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Leaving Guilt Behind

Parting with guilt took awhile and it wasn't an easy battle. Guilt is stubborn and it plays on one's self-esteem, or lack thereof. On one hand I felt irresponsible and rather self-centered to think that I shouldn't feel guilty for my decision to help Misty to the other side. On the other hand I knew deep inside that my heart was in the right place and my love for Misty was more powerful than guilt could ever be.

One day, through a visit from Misty Blue, it was confirmed for me that guilt had no purpose in my grief. My farewell to guilt went something like this:

"How many months has it been now? You're doing well, wallowing in me with a vengeance. You have to admit I give you something to do. I make you feel responsible for what happened and this keeps you from focusing on the 'other' possibilities. You're so busy feeling guilty that you can't see anything else. Boy Im good. I keep going and going and going."

"Good? Yes I suppose you are. Everlasting? No you're days are numbered. As a matter of fact I've made a decision, I'm getting rid of you. The eviction starts today."

"Ohhh really now. You don't say! If you get rid of me you might start to feel a little better. I can't believe you actually want to feel better after what you did to your animal friend."

"There's an old saying, "What you resist, persists." I've been resisting letting you go because it makes me feel guilty. When I try to focus on feeling a little better you send me into a tailspin by trying to convince me over and over that I'm guilty for the decision I made for Misty."

"The truth is that I didn't set this path. Misty and I shared time on this earth together for a reason. If she wasn't supposed to be with me during her illness she wouldn't have been. If it was supposed to have happened another way it would have. If I could have done things differently I would have done so. I don't like the fact that she's gone but I must accept the greater purpose even if I don't know exactly what it is. Otherwise I'll be filled with guilt, remorse and dislike for myself for the rest of my life. Nothing positive can come from being in this a state of mind."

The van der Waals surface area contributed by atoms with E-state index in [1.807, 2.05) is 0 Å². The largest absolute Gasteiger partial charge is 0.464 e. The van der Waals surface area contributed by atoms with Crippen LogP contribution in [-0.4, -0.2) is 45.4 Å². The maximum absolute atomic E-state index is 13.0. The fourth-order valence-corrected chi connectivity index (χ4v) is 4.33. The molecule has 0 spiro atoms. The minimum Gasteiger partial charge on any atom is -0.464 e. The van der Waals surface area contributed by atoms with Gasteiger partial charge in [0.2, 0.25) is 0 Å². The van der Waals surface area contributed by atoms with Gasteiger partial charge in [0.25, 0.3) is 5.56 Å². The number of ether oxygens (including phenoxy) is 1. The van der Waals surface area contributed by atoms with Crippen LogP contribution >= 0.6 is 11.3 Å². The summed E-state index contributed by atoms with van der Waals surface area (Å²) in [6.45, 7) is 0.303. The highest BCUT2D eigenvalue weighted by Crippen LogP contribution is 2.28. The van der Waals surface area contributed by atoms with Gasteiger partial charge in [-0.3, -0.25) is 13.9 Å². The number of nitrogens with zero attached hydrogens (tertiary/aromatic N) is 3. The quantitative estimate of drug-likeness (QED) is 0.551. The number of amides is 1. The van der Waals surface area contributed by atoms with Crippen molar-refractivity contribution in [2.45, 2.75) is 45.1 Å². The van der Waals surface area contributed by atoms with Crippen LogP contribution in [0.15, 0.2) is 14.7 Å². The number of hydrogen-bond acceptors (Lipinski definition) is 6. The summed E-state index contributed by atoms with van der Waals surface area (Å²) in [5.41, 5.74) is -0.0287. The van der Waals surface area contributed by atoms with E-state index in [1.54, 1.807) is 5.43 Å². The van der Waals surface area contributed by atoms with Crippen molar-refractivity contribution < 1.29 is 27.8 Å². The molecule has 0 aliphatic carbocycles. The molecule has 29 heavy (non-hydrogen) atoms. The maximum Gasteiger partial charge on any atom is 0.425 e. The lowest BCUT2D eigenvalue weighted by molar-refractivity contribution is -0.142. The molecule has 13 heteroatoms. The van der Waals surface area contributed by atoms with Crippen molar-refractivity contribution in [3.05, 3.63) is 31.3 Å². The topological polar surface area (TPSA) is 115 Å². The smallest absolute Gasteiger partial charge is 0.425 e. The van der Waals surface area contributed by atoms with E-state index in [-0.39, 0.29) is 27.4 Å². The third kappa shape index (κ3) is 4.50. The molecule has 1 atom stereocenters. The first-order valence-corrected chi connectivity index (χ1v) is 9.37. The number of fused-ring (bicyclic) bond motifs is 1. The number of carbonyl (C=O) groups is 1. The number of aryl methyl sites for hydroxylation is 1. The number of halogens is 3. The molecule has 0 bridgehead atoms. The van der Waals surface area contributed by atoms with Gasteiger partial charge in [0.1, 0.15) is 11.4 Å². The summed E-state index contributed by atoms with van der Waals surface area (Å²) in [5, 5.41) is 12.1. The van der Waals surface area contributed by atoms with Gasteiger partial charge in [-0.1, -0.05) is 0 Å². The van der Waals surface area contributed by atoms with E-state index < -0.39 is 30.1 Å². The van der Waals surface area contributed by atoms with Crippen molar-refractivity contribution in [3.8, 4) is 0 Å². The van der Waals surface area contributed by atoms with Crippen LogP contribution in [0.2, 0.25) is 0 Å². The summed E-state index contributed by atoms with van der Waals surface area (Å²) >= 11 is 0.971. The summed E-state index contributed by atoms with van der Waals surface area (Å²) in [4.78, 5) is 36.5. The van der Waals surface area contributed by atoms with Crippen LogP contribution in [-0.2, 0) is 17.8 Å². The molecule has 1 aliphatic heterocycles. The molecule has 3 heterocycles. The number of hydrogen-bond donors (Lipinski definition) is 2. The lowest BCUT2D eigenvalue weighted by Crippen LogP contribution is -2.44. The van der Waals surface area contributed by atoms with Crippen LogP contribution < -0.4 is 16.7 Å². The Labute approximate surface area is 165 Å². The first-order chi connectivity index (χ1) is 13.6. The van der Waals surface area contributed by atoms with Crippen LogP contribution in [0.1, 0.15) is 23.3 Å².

"I'm not feeling so good."


"Whether I like it or not, there's a reason why Misty is gone and I'm still here. It's very hard to accept that our animals pass over to the other side and we're left to deal with the pain, grief and guilt. We're so deeply encased in what we think we did wrong that we can't see the life plan unfolding in front of us. For me it's as if this was all planned out long ago - that Misty and I would be here together, love each other and then separate temporarily so that we could help someone else who is hurting. There's no way I can aid Misty in doing this without experiencing the emotions that come with losing her."

"All this 'purpose' stuff sounds awfully new age to me."

"Let's call a spade a spade here. Some of us are faced with euthanasia, a decision made with love. Guilt makes us feel like we are playing God when in truth we are sacrificing our hearts to end the pain our pets are experiencing from illness or injury. Others lose their pets due to accidents. Maybe they left the door or gate open and their pet ran away, was stolen or hit by a car. Their guilt doesn't allow them the space to see that it was not a purposeful act. They didn't leave the door or gate open on purpose. You, guilt, are not caused by WHAT happens but by HOW we relate to what happens."

"Leaving the door or gate open is irresponsible."

"Leaving the door or gate open is an accident and what follows is an accident."

"That's a bit contradictory don't you think? According to you everything happens for a reason. Now you're calling an irresponsible act a purposeful accident."

"You're labeling it irresponsible. I'm calling it accident. For as tragic as the outcome may be this does not take away from the fact that it was an accident. The connection between the animal that was lost and their person is still a deep bond as far as the animal's spirit is concerned. The problem is they can't connect from the other side if a wall of guilt is in the way."

"So people are supposed to just throw all guilt out the window and wait for their animal friend to communicate from the other side? You're treading on shaky ground here."

"What I'm saying is that people have options. Believing that they are worthy of the unconditional and ever-flowing love of a Bridgekid is the first step. Bridgekids know we deserve this love and they yearn to show it. They can't do this with a barrier of guilt in the way."

"Okay then...what are people supposed to do with this simplistic assessment?"

"Perhaps, if they choose, learn to forgive themselves."

"I do NOT like where this is going."

The Lesson

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